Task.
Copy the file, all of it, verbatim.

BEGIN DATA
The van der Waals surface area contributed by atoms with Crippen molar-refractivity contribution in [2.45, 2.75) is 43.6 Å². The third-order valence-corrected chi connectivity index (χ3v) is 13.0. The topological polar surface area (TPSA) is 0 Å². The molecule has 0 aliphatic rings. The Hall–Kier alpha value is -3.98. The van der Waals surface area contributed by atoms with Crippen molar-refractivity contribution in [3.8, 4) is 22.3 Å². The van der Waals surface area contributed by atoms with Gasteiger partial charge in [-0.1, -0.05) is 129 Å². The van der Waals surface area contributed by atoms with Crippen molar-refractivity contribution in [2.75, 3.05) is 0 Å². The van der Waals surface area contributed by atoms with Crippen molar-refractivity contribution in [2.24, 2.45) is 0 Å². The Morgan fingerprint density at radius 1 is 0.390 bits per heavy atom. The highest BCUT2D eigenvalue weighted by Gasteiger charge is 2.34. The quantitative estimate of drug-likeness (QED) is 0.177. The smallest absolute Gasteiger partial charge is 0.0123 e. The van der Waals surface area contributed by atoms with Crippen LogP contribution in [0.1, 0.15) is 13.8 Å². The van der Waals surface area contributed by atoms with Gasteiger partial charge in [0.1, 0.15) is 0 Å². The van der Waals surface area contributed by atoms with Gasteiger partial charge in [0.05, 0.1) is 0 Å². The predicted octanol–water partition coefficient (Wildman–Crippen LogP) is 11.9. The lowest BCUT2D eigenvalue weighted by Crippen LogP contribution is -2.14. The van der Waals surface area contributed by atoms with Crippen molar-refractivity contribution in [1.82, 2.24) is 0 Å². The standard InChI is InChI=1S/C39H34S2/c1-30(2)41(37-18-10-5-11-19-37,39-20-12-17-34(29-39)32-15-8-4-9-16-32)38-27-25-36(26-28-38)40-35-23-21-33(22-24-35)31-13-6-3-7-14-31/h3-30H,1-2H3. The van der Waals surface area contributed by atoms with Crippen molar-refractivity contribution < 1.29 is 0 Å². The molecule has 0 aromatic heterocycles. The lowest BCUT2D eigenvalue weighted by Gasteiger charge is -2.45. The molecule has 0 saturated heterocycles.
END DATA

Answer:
The van der Waals surface area contributed by atoms with Crippen molar-refractivity contribution in [2.45, 2.75) is 43.6 Å². The third-order valence-corrected chi connectivity index (χ3v) is 13.0. The topological polar surface area (TPSA) is 0 Å². The molecule has 0 aliphatic rings. The Hall–Kier alpha value is -3.98. The van der Waals surface area contributed by atoms with Crippen molar-refractivity contribution in [3.8, 4) is 22.3 Å². The van der Waals surface area contributed by atoms with Gasteiger partial charge in [-0.1, -0.05) is 129 Å². The van der Waals surface area contributed by atoms with Crippen molar-refractivity contribution in [2.75, 3.05) is 0 Å². The van der Waals surface area contributed by atoms with Crippen molar-refractivity contribution in [2.24, 2.45) is 0 Å². The Morgan fingerprint density at radius 1 is 0.390 bits per heavy atom. The highest BCUT2D eigenvalue weighted by Gasteiger charge is 2.34. The quantitative estimate of drug-likeness (QED) is 0.177. The smallest absolute Gasteiger partial charge is 0.0123 e. The van der Waals surface area contributed by atoms with Crippen LogP contribution in [0.1, 0.15) is 13.8 Å². The van der Waals surface area contributed by atoms with Gasteiger partial charge in [0.1, 0.15) is 0 Å². The van der Waals surface area contributed by atoms with Gasteiger partial charge in [0.05, 0.1) is 0 Å². The predicted octanol–water partition coefficient (Wildman–Crippen LogP) is 11.9. The lowest BCUT2D eigenvalue weighted by Crippen LogP contribution is -2.14. The van der Waals surface area contributed by atoms with Crippen molar-refractivity contribution in [1.82, 2.24) is 0 Å². The standard InChI is InChI=1S/C39H34S2/c1-30(2)41(37-18-10-5-11-19-37,39-20-12-17-34(29-39)32-15-8-4-9-16-32)38-27-25-36(26-28-38)40-35-23-21-33(22-24-35)31-13-6-3-7-14-31/h3-30H,1-2H3. The van der Waals surface area contributed by atoms with Crippen molar-refractivity contribution < 1.29 is 0 Å². The molecule has 0 aromatic heterocycles. The lowest BCUT2D eigenvalue weighted by Gasteiger charge is -2.45. The molecule has 0 saturated heterocycles.